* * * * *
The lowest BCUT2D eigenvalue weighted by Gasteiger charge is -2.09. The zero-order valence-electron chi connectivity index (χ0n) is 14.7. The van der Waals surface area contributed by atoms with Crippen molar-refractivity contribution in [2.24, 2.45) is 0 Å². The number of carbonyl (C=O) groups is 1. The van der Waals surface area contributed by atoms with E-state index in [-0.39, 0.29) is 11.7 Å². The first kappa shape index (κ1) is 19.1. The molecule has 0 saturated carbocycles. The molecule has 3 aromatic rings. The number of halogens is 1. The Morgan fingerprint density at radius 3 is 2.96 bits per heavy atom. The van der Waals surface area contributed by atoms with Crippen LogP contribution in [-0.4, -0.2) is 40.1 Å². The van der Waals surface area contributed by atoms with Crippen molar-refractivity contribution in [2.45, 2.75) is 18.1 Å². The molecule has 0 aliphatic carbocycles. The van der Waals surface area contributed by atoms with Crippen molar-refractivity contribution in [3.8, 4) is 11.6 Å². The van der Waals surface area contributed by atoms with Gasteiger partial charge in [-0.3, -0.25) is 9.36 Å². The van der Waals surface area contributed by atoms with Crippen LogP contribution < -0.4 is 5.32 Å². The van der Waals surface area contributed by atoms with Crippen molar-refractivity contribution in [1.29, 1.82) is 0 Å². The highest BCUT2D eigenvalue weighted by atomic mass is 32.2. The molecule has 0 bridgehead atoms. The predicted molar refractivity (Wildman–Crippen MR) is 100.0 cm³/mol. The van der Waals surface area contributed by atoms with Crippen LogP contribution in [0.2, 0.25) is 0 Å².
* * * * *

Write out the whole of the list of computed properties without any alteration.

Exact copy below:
The lowest BCUT2D eigenvalue weighted by Gasteiger charge is -2.09. The zero-order valence-electron chi connectivity index (χ0n) is 14.7. The van der Waals surface area contributed by atoms with Crippen molar-refractivity contribution in [2.24, 2.45) is 0 Å². The number of carbonyl (C=O) groups is 1. The van der Waals surface area contributed by atoms with E-state index in [-0.39, 0.29) is 11.7 Å². The first kappa shape index (κ1) is 19.1. The molecule has 0 saturated carbocycles. The molecule has 3 aromatic rings. The number of halogens is 1. The Morgan fingerprint density at radius 3 is 2.96 bits per heavy atom. The van der Waals surface area contributed by atoms with Crippen LogP contribution in [-0.4, -0.2) is 40.1 Å². The van der Waals surface area contributed by atoms with Crippen molar-refractivity contribution in [2.45, 2.75) is 18.1 Å². The molecule has 0 aliphatic carbocycles. The van der Waals surface area contributed by atoms with Crippen molar-refractivity contribution in [3.8, 4) is 11.6 Å². The van der Waals surface area contributed by atoms with Gasteiger partial charge in [-0.3, -0.25) is 9.36 Å². The van der Waals surface area contributed by atoms with Crippen LogP contribution < -0.4 is 5.32 Å². The van der Waals surface area contributed by atoms with Crippen molar-refractivity contribution in [1.29, 1.82) is 0 Å². The highest BCUT2D eigenvalue weighted by atomic mass is 32.2. The molecule has 0 bridgehead atoms. The predicted molar refractivity (Wildman–Crippen MR) is 100.0 cm³/mol. The van der Waals surface area contributed by atoms with Crippen LogP contribution in [0.2, 0.25) is 0 Å².